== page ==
A More Satisfying Meatless Meatball

Once you find the perfect base of beans, vegetables and grains, the possibilities are endless.

Send any friend a story

As a subscriber, you have 10 gift articles to give each month. Anyone can read what you share.

By Tejal Rao

I make my veggie koftas, or meatballs, from a base of soft, half-mashed black beans seasoned with ginger, garlic and chiles, bake them in the oven until they’re nice and crunchy on the outside, then dunk them in spicy tomato sauce.

But the other day I got stuck on something the chef Brooks Headley told me years ago, when I was reporting on his veggie burger development. Instead of trying to perfectly imitate meat (a fairly pointless quest, in my opinion), he used a wide range of vegetables and grains for a more complex, satisfying texture — different levels of chew, tenderness, and some crisp edges in each bite.

I was thinking about this when I tried Kay Chun’s Swedish vegetarian meatballs, made with canned chickpeas, mushrooms and bulgur wheat. Straight out of the oven, I simmered them in some mushroom gravy and served them on mashed potatoes, with a little ripe persimmon I’d cooked with vinegar.

And what’s really cool about a meatball base is that when you find one you love, you can make it again and again, but season it differently each time, depending on your mood.

For example:

Meatball base + freshly grated ginger + sliced spring onions + heaped tablespoon miso. Add them at the last minute to a hot pot with soft tofu, mushrooms and tender greens.

Meatball base + crushed garlic + lemon zest + chile flakes. Drench them in tomato sauce with fresh oregano and have them with spaghetti.

Meatball base + grated onion + dried cherries + walnuts. Pile them on a plate of labneh with olive oil and lots of chopped dill on top.

But if meatballs sound a little too ambitious today, here are some quicker, one-pot ideas: Hetty McKinnon’s leek and mushroom pasta technique is super smart — the pasta cooks directly in vegetable stock, releasing its starch to form a creamy sauce. And Sarah Copeland’s soba with sweet and spicy tofu comes together in just half an hour. You can play around with the vegetables, customizing according to your taste and what’s available right now.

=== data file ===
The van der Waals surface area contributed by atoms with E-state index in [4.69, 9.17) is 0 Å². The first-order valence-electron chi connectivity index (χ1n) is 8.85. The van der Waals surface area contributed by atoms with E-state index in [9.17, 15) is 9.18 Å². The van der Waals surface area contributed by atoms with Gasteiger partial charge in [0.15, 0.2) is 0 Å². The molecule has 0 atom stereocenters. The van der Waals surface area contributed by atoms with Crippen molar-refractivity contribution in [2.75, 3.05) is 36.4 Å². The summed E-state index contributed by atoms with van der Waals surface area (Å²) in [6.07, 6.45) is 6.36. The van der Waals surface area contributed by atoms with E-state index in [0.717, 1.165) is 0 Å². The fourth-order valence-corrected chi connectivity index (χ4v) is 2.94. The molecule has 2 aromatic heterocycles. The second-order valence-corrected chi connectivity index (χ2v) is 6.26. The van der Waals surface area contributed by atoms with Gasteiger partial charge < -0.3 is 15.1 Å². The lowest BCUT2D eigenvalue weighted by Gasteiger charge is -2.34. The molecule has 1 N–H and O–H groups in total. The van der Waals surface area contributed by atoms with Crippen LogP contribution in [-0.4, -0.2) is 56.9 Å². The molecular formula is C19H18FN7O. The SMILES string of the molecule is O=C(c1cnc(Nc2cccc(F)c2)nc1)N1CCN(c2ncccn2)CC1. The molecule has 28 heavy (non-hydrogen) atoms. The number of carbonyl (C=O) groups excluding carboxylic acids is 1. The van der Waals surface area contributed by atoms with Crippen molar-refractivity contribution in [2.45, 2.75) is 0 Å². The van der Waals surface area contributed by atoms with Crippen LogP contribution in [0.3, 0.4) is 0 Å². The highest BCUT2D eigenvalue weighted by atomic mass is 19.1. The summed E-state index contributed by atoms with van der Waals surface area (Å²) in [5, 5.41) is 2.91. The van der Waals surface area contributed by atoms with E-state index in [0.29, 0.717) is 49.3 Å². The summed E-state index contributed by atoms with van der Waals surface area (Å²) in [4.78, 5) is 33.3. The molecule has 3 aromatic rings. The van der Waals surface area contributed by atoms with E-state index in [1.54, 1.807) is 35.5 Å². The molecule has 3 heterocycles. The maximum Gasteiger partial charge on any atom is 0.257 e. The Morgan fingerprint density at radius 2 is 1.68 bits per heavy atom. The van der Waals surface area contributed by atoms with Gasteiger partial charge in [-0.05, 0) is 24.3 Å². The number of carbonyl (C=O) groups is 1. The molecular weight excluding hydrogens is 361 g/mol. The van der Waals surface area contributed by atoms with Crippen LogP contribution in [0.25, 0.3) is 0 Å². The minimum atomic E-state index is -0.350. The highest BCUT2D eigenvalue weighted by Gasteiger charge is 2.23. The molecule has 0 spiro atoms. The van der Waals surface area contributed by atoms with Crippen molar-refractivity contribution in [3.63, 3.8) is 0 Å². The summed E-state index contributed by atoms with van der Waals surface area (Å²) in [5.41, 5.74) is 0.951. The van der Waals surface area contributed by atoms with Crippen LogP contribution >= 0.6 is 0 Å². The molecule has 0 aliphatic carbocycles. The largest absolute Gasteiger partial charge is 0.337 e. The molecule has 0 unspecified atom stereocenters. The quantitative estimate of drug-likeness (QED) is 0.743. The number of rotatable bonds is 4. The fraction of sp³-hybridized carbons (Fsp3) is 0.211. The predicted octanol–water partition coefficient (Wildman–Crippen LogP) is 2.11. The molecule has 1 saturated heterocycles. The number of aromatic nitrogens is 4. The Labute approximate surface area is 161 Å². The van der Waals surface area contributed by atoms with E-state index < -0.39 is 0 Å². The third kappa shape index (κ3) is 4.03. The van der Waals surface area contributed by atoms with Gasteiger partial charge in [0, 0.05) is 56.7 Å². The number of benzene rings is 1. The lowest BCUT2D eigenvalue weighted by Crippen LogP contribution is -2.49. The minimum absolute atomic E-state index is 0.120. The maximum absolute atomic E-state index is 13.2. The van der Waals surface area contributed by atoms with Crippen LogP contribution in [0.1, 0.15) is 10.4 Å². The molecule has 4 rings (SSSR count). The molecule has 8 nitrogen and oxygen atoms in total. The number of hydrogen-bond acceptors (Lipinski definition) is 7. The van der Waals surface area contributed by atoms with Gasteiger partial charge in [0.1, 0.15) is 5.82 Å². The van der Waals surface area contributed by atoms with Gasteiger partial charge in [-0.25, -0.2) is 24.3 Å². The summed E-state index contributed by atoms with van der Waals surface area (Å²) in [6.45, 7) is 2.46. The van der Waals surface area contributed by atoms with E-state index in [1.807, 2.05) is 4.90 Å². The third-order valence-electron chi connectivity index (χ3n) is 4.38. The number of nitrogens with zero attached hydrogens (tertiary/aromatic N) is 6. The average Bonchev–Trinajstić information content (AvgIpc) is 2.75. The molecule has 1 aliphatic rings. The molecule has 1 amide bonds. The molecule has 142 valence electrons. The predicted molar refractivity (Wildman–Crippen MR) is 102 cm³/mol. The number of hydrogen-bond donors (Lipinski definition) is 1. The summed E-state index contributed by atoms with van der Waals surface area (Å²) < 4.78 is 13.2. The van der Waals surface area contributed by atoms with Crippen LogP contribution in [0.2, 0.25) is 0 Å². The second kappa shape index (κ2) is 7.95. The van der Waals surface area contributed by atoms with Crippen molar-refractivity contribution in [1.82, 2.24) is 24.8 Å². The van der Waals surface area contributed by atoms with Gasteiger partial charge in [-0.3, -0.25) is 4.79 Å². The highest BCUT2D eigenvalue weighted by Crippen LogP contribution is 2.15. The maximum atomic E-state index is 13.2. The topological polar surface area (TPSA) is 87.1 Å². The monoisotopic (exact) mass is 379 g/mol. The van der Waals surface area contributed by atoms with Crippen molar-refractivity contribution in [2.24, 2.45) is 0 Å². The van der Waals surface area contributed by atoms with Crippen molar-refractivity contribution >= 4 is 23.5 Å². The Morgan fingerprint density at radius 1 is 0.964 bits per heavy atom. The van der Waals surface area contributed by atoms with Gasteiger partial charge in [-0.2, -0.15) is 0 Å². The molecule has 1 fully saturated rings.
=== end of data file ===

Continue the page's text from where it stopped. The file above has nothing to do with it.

Vegetarian Swedish Meatballs

Go to the recipe.

Creamy One-Pot Mushroom and Leek Pasta

Go to the recipe.

Sweet and Spicy Tofu with Soba Noodles

Go to the recipe.

One More Thing!

If you’re starting to think about Thanksgiving, I wanted to direct you to some really good vegetarian and vegan recipes, including a stunning mushroom Wellington. There’s also a recipe for vegan mashed potatoes made with Yukon Golds, which get a silky texture thanks to plenty of olive oil, and some particularly delicious roasted carrots finished with yaji — both of which would be just as delicious with some crispy baked meatballs, if you’re not ready to think about Thanksgiving yet!

Thanks very much for reading The Veggie and see you next week. If you don’t already subscribe to New York Times Cooking, please consider it. You’ll have access to all our recipes, and you’ll be supporting the work of my team — recipe developers, testers, stylists, photographers, editors and so many more.

Email us at theveggie@nytimes.com. Newsletters will be archived here. Reach out to my colleagues at cookingcare@nytimes.com if you have questions about your account.

Site Information Navigation

Source: Read Full Article